A Doll's House


Reading Guide: A Doll's House, Ibsen (1879)

Keep these questions in mind as you read the play; you might note places in the text, by Act.Line/page number, that can help you answer them.

Basic Content

  1. During what time of year is Ibsen's A Doll's House set? Why?
  2. What does Nora want for Christmas?
  3. What does Torvald do for a living? What did he previously do for a living?
  4. How did Nora “[save] Torvald's life” (I.279)? Why must her act be kept secret?
  5. What is the relationship between Mrs. Linde and Krogstad?
  6. What does Nora do at the end of the play? Why?
  7. In Act II, how does Nora plan to solve her problems?
  8. Who replaces Krogstad at the bank?
  9. What did Krogstad do that made him lose his respectability?
  10. What two important things does Torvald find in the mailbox?
  11. What does Dr. Rank's card mean?

Law, Order, Purity, Health?

  1. “It all comes down to the signature” (I.871-2). What does this mean, in the context of the play? What is a signature? Which two characters forged signatures? Why do you think Ibsen made these two characters so similar?
  2. When Torvald states, “Laws don't inquire into motives,” Nora responds: “Then they must be very poor laws” (I.902-3). How do these two characters understand the law?
  3. How does Torvald understand “moral health” and “contagion”?
  4. Why can Nora not “go on believing what the majority says, or what's written in books” (III.670-3)? That the “law is fair” (III.691)? Why is she no longer sure “what religion is” (676)?

Gender Roles

  1. How are gender roles defined by Torvald? By Nora? As you think about this question, consider what, stereotypically, women are "suupposed" to do, and what men are "supposed" to do. Make a list of these stereotypes, and consider how Ibsen addresses them.
  2. What images does Torvald use to refer to his wife? What does his use of these images tell us about how he views Nora? About how we're to view him?
  3. What does Nora dress as for the masquerade? What does she do there? Why - what does her costume and act tell us about her desires? How does Torvald respond to her during this scene?
  4. “I've lived by doing tricks for you, Torvald. But that's the way you wanted it” (III.605-7). What does Nora mean?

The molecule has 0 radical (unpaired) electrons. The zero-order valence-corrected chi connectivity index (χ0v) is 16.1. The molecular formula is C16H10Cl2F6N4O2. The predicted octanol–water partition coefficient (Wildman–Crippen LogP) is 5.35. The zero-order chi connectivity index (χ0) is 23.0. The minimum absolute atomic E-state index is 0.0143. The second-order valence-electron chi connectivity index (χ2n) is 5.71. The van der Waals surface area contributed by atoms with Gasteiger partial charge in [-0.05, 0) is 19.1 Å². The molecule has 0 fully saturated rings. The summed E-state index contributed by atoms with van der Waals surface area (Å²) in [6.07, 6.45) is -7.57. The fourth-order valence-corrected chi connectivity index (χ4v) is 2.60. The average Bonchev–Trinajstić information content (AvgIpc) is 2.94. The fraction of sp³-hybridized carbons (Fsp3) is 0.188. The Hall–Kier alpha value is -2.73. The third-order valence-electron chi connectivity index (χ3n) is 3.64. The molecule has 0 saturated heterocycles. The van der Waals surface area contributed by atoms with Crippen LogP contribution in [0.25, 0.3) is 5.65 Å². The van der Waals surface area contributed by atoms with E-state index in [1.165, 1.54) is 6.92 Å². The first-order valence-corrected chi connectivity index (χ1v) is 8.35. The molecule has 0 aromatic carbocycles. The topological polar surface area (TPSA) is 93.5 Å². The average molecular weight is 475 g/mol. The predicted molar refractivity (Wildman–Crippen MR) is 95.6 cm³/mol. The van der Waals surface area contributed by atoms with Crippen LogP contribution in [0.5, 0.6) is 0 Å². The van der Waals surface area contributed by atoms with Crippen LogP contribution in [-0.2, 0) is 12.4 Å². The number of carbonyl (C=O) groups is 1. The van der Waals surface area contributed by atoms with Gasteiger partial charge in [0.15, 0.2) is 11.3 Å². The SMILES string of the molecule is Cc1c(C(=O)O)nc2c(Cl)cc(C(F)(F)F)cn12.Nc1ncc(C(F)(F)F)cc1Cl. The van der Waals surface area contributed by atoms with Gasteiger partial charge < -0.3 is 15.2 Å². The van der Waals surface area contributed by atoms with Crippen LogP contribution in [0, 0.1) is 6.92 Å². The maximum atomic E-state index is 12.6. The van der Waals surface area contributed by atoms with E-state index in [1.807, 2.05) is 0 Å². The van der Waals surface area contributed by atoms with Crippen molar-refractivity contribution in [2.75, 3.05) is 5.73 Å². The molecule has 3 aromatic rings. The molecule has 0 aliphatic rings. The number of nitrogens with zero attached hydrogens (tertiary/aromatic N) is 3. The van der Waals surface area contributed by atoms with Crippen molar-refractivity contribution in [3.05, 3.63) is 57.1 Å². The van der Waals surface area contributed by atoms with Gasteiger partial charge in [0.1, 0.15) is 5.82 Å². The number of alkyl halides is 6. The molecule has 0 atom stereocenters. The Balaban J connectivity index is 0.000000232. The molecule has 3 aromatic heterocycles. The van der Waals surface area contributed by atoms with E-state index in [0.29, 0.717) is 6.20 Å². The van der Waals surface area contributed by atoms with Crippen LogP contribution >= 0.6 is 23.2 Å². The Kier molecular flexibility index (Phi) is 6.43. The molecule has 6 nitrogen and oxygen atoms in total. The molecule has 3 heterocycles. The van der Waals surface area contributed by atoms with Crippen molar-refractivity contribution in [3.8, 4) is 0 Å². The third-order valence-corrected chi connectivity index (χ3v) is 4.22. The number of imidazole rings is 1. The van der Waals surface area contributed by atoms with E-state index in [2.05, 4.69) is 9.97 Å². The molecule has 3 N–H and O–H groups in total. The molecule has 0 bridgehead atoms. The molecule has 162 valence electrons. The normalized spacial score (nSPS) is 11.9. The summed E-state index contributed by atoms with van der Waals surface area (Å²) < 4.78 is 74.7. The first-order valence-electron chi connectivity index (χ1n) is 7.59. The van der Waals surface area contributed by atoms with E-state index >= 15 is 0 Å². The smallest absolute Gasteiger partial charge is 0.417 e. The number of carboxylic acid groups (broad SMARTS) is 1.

5. What is the significance of the title of the play?

Broader Questions

  1. This is a play in part about revelation, discovery, the acquisition of knowledge and new perspective. What new information is revealed about each character throughout Act I? How do we as readers feel about Nora, Krogstad at the beginning of the act and at the end of the act?
  2. This is also a play in part about the relationship between past, present, and future. What do we learn about "the past" in the play?
  3. How does Nora change throughout the play? What about Krogstad? Rank? Other characters? Can you make any general statements about how characters change (or don't) in the play? What about us as readers/viewers?
  4. Does the play have a happy ending? A sad ending? Something else? How do you know?
  5. How would you cast Nora—what kind of actress would you cast, and why? How do you see Nora? What about casting Torvald?
  6. What do you think is the most important theme of this play, and how would you emphasize that theme in a staging?


Follow these images and motifs throughout the play, marking each time you find them. Keep in mind that each of these images has synonyms and antonyms, as well as other images and ideas associated with them. Note them in your text, or in the space below, using the Act.Line citation formula for drama.

  • secrets
  • certainty
  • dolls, toys, treats
  • freedom, escape
  • art, dance, beauty
  • newspapers, print
  • money lending, borrowing, banking
  • health, sickness, corruption
  • law, lawyers
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